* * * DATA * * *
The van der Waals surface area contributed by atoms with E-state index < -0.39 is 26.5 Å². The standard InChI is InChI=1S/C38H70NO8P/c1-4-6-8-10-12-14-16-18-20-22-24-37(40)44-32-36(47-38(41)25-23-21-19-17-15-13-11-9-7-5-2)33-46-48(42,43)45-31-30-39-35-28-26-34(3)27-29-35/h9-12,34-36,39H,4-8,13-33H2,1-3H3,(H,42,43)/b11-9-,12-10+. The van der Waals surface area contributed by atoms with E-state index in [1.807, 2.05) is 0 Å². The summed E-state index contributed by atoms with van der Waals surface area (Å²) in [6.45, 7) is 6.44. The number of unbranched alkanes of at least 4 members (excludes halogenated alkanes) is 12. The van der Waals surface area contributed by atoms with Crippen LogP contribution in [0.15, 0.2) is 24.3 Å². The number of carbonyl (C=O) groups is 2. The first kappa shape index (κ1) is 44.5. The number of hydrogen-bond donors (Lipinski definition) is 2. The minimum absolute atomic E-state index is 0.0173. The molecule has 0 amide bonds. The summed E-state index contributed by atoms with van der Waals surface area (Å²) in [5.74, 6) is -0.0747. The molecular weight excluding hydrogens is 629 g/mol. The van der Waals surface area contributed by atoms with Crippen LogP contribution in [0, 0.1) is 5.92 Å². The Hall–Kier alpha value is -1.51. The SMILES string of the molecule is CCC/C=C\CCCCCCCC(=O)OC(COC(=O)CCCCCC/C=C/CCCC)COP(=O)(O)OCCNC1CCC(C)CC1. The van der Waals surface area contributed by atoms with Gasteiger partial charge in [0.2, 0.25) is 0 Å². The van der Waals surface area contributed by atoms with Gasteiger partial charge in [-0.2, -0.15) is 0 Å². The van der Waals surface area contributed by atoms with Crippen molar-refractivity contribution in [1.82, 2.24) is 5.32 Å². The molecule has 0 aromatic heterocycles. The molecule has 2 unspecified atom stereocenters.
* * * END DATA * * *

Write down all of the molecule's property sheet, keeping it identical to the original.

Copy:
The van der Waals surface area contributed by atoms with E-state index < -0.39 is 26.5 Å². The standard InChI is InChI=1S/C38H70NO8P/c1-4-6-8-10-12-14-16-18-20-22-24-37(40)44-32-36(47-38(41)25-23-21-19-17-15-13-11-9-7-5-2)33-46-48(42,43)45-31-30-39-35-28-26-34(3)27-29-35/h9-12,34-36,39H,4-8,13-33H2,1-3H3,(H,42,43)/b11-9-,12-10+. The van der Waals surface area contributed by atoms with E-state index in [1.807, 2.05) is 0 Å². The summed E-state index contributed by atoms with van der Waals surface area (Å²) in [6.45, 7) is 6.44. The number of unbranched alkanes of at least 4 members (excludes halogenated alkanes) is 12. The van der Waals surface area contributed by atoms with Crippen LogP contribution in [0.15, 0.2) is 24.3 Å². The number of carbonyl (C=O) groups is 2. The first kappa shape index (κ1) is 44.5. The number of hydrogen-bond donors (Lipinski definition) is 2. The minimum absolute atomic E-state index is 0.0173. The molecule has 0 amide bonds. The summed E-state index contributed by atoms with van der Waals surface area (Å²) in [5.74, 6) is -0.0747. The molecular weight excluding hydrogens is 629 g/mol. The van der Waals surface area contributed by atoms with Crippen LogP contribution in [0, 0.1) is 5.92 Å². The Hall–Kier alpha value is -1.51. The SMILES string of the molecule is CCC/C=C\CCCCCCCC(=O)OC(COC(=O)CCCCCC/C=C/CCCC)COP(=O)(O)OCCNC1CCC(C)CC1. The van der Waals surface area contributed by atoms with Gasteiger partial charge in [0.2, 0.25) is 0 Å². The van der Waals surface area contributed by atoms with Gasteiger partial charge in [-0.2, -0.15) is 0 Å². The van der Waals surface area contributed by atoms with Crippen molar-refractivity contribution in [1.82, 2.24) is 5.32 Å². The molecule has 0 aromatic heterocycles. The molecule has 2 unspecified atom stereocenters.